The world’s next energy revolution is probably no more than five or ten years away. Cutting-edge research into cheap and clean forms of electricity storage is moving so fast that we may never again need to build 20th Century power plants in this country, let alone a nuclear white elephant such as Hinkley Point. The US Energy Department is funding 75 projects developing electricity storage, mobilizing teams of scientists at Harvard, MIT, Stanford, and the elite Lawrence Livermore and Oak Ridge labs in a bid for what it calls the ‘Holy Grail’ of energy policy. The technology is poised to overcome the curse of ‘intermittency’ that has long bedevilled wind and solar. Surges of excess power will be stored for use later at times when the sun sets, and consumption peaks in the early evening. This transforms the calculus of energy policy. The question for the British government as it designs a strategy fit for the 21st Century – and wrestles with an exorbitant commitment to Hinkley Point – is no longer whether this form of back-up power will ever be commercially viable, but whether the inflection point arrives in the early-2020s or in the late 2020s. Once storage costs approach $100 per kilowatt hour, there ceases to be much point in building costly ‘baseload’ power plants such as Hinkley Point. Nuclear reactors cannot be switched on and off as need demands – unlike gas plants. They are useless as a back-up for the decentralized grid of the future, when wind, solar, hydro, and other renewables will dominate the power supply. Perhaps the Hinkley project still made sense in 2013 before the collapse in global energy prices and before the latest leap forward in renewable technology. It is madness today. Michael Liebreich from Bloomberg New Energy Finance says the Hinkley Point saga will be taught for generations as a case study in how not to run a procurement process. “The obvious question is why this train-wreck of a project was not killed long ago,” he said.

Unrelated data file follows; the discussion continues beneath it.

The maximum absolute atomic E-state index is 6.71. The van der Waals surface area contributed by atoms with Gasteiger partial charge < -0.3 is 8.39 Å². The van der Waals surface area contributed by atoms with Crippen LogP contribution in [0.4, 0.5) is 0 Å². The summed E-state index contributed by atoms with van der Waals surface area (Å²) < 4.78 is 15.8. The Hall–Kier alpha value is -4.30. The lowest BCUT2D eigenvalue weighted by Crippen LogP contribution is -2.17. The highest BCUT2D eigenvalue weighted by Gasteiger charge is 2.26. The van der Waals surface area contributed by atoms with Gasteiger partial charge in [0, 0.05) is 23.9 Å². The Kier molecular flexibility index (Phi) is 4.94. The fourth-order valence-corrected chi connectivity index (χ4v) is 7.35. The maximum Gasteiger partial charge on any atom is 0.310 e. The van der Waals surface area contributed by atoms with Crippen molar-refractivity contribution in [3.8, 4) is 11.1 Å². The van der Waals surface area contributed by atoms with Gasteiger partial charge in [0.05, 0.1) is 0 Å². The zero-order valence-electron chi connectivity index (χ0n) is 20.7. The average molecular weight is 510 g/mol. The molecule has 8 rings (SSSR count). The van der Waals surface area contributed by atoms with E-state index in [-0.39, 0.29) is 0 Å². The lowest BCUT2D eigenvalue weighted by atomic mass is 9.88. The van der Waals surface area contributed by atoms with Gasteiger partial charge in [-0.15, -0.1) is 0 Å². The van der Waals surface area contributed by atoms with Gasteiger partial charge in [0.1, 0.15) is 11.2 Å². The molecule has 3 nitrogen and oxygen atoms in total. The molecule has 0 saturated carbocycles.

Telegraph 10th Aug 2016 read more »
There are two main competitors to the new nuclear power station at Hinkley Point, according to two sustainable energy projects. The first is the Swansea Bay ‘tidal lagoons’ scheme, which is currently awaiting ministerial approval. The £1billion project involves building a walled lagoon in Swansea Bay that would generate electricity on the ebb and flood of every tide through largely British-built turbines, across 14 hours a day for a predicted project lifetime of 120 years. The other big contender is offshore wind farms. Herik Poulsen, who is chief executive of the Danish company Dong Energy, says that wind turbines can be built on time and on budget, and give the UK a reliable source of power if they were combined with output from new biomass or gas-fired plants.
Building Design and Construction 10th Aug 2016 read more »